A new image sensor aims to make a difference in endoscopy

OmniVision, already known for its small medical grade image sensors for endoscopes, has now launched an even smaller sensor, the new OH0TA OVMed Medical Image Sensor. With a package size of 0.55mm x 0.55mm, smaller than the Guinness World Record for “smallest commercially available image sensor” held by its predecessor, the OV6948, which measures 0.575mm x 0.575mm, the OH0TA also features a 1.0 micron pixel. and an optical format of 1/31 in. The company has also launched the OVMed OCHTA camera module which incorporates the new OH0TA image sensor and offers four times the resolution of its predecessor, at 400×400, or 160 KPixels. This module features the company’s CameraCubeChip wafer-level technology, allowing it to match the world’s smallest size of its predecessor, at 0.65mm x 0.65mm, he reported.

Ehsan Ayar, director of medical product marketing at OmniVision, said DM+DI that the smaller sensor was developed to “enter smaller, darker areas previously not accessible or obscured by fluids”. With four times the resolution of its predecessor, Ayar explained, the sensor should “make a difference in surgical and diagnostic endoscopy applications.”

Ayar said the endoscopy market is growing at a CAGR of 30% and the “catheter segment is getting bigger. Imaging is entering more and more procedures and surgeons are relying on imaging to make diagnostic decisions. They “need realistic images to be able to decide whether to remove a tumor and where to cut”, and “they need to see tissue clearly”, he added.

He added that one of the main advantages of the new sensor is “not just that it’s small, but that it’s small with good image fidelity and low-light sensitivity. Others need to use more LEDs, which can generate heat.

The ability to capture high quality images in low light conditions comes from the sensor built on OmniVision’s PureCel Plus-S stacked chip technology. With this next-generation stacked image sensor, “The entire top layer is the pixel array, and the digital logic is moved below, which provides greater light-gathering efficiency – all photons hitting the sensor are captured for brighter images,” said said Tehzeeb Gunja, director of medical marketing for OmniVision. DM+DI. “There’s also lower color crosstalk and a more consistent black level.” And “using stacked technology, we are able to reduce power by 20%, which reduces chip camera heat for greater patient comfort and longer procedure times, while reducing noise. for sharper images.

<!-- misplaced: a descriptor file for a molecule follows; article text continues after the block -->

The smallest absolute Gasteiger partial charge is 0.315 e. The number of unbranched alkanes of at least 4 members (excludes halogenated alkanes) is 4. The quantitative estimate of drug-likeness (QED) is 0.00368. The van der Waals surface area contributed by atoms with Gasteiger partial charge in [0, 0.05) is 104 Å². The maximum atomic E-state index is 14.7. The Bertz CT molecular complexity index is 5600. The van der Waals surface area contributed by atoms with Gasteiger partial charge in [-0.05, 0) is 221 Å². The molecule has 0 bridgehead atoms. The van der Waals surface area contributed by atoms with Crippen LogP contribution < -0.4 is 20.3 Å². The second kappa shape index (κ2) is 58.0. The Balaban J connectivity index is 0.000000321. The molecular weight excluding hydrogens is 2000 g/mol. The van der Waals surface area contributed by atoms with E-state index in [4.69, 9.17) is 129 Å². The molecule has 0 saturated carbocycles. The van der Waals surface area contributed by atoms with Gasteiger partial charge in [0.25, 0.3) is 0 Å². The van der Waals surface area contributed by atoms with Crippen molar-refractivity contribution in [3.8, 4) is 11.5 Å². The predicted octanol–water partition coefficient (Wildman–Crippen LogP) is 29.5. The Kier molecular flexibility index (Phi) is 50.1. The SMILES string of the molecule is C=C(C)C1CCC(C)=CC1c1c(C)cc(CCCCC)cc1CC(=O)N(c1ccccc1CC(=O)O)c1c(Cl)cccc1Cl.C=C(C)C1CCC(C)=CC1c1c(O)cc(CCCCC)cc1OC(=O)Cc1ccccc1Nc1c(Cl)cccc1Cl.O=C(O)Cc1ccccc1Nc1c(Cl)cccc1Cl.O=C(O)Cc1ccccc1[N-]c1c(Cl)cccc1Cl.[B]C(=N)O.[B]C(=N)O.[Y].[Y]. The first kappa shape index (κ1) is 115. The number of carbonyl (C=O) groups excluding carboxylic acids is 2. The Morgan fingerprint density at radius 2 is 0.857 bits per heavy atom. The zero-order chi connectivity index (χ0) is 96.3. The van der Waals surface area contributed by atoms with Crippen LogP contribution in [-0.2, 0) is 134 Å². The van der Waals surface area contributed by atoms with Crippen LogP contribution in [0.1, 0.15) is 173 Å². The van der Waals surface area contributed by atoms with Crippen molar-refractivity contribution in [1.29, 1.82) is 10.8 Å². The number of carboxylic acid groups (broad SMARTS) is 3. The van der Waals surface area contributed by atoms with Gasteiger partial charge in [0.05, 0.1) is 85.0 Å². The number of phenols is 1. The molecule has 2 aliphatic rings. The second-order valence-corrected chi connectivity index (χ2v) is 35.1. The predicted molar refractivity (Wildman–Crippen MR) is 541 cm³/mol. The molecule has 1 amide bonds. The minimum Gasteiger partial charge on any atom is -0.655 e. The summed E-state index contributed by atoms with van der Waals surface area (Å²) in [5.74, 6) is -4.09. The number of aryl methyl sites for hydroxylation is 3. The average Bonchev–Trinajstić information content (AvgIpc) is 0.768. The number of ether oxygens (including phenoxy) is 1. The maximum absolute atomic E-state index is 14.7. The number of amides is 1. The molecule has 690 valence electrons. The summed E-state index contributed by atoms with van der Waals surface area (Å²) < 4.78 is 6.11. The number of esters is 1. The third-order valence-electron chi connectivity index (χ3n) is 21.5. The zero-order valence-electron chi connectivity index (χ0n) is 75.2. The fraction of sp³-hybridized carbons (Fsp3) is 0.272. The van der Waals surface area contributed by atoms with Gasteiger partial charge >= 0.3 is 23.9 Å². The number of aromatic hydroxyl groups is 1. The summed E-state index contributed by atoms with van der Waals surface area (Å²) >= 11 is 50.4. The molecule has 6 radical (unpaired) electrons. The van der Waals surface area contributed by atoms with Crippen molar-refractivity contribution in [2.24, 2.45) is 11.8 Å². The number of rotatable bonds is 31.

The OH0TA OVMed Medical Image Sensor can be used with traditional glass lens systems, or it can be fused to a plastic lens as part of the OVMed OCHTA camera module, an alternative to glass lens systems. “With our CameraCubeChip technology, thousands of lenses can be cut at the same time, at the wafer level, so manufacturing scale allows for speed and automation, resulting in better cost and best time to market,” said Ayar.

Above: The OVMed OCHTA camera module. Image courtesy of OmniVision

OmniVision also offers integrated cable modules (up to 5 meters long) as a turnkey solution. In this platform, “the customer doesn’t have to interact with so many vendors,” Ayar said. “We have always received requests for cables, some customers have neither the time nor the expertise. Although offering turnkey solutions is new to us, we have always had supply chain knowledge. »

The cables are extensively tested for biocompatibility. “Our cables are highly unlikely to be used unsheathed, but we test for biocompatibility in the worst-case scenario, a [sheath] breakage, to avoid any risk to the patient,” explained Gunja.

Asked about the issue of single-use vs. reusable endoscopes, Gunja explained that reusable endoscopes with glass lenses often cost thousands of installations plus the cost of reprocessing, while single-use endoscopes with lenses plastic cost hundreds. OmniVision’s wafer-level camera module technology is “economical and breaks the shackles of expensive lenses,” he said. Single-use systems also eliminate the risk of cross-contamination, he added.

Michael C. Garrison